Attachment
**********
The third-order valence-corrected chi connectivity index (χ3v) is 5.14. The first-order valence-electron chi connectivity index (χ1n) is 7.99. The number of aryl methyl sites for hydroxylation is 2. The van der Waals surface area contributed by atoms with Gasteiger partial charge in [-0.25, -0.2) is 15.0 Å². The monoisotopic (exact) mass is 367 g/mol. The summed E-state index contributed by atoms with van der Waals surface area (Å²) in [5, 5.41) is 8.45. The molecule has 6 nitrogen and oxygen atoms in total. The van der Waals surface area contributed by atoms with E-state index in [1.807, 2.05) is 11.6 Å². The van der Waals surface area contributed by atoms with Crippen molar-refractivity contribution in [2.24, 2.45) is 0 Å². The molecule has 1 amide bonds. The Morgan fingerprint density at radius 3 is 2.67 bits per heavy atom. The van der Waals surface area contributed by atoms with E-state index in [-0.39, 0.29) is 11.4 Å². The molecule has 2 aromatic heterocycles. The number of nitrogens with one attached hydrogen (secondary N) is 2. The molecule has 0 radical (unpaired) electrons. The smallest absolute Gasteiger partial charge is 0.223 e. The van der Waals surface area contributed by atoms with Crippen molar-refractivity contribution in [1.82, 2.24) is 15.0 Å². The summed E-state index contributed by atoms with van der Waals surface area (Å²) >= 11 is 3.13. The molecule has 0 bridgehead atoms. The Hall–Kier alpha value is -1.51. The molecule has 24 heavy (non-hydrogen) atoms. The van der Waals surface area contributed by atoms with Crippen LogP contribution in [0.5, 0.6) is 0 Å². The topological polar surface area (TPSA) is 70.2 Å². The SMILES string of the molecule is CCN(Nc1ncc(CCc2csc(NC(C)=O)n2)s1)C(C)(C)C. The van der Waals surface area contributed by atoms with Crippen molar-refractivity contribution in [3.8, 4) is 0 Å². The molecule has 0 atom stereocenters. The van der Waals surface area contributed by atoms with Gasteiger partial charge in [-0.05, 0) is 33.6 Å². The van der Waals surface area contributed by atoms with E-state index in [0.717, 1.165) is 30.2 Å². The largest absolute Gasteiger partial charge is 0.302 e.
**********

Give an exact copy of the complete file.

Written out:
The third-order valence-corrected chi connectivity index (χ3v) is 5.14. The first-order valence-electron chi connectivity index (χ1n) is 7.99. The number of aryl methyl sites for hydroxylation is 2. The van der Waals surface area contributed by atoms with Gasteiger partial charge in [-0.25, -0.2) is 15.0 Å². The monoisotopic (exact) mass is 367 g/mol. The summed E-state index contributed by atoms with van der Waals surface area (Å²) in [5, 5.41) is 8.45. The molecule has 6 nitrogen and oxygen atoms in total. The van der Waals surface area contributed by atoms with E-state index in [1.807, 2.05) is 11.6 Å². The van der Waals surface area contributed by atoms with Crippen molar-refractivity contribution in [2.24, 2.45) is 0 Å². The molecule has 1 amide bonds. The Morgan fingerprint density at radius 3 is 2.67 bits per heavy atom. The van der Waals surface area contributed by atoms with E-state index in [-0.39, 0.29) is 11.4 Å². The molecule has 2 aromatic heterocycles. The number of nitrogens with one attached hydrogen (secondary N) is 2. The molecule has 0 radical (unpaired) electrons. The smallest absolute Gasteiger partial charge is 0.223 e. The van der Waals surface area contributed by atoms with Crippen molar-refractivity contribution in [1.82, 2.24) is 15.0 Å². The summed E-state index contributed by atoms with van der Waals surface area (Å²) >= 11 is 3.13. The molecule has 0 bridgehead atoms. The Hall–Kier alpha value is -1.51. The molecule has 24 heavy (non-hydrogen) atoms. The van der Waals surface area contributed by atoms with Crippen LogP contribution in [0.5, 0.6) is 0 Å². The topological polar surface area (TPSA) is 70.2 Å². The SMILES string of the molecule is CCN(Nc1ncc(CCc2csc(NC(C)=O)n2)s1)C(C)(C)C. The van der Waals surface area contributed by atoms with Crippen molar-refractivity contribution in [3.8, 4) is 0 Å². The molecule has 0 atom stereocenters. The van der Waals surface area contributed by atoms with Gasteiger partial charge in [-0.05, 0) is 33.6 Å². The van der Waals surface area contributed by atoms with E-state index in [0.717, 1.165) is 30.2 Å². The largest absolute Gasteiger partial charge is 0.302 e.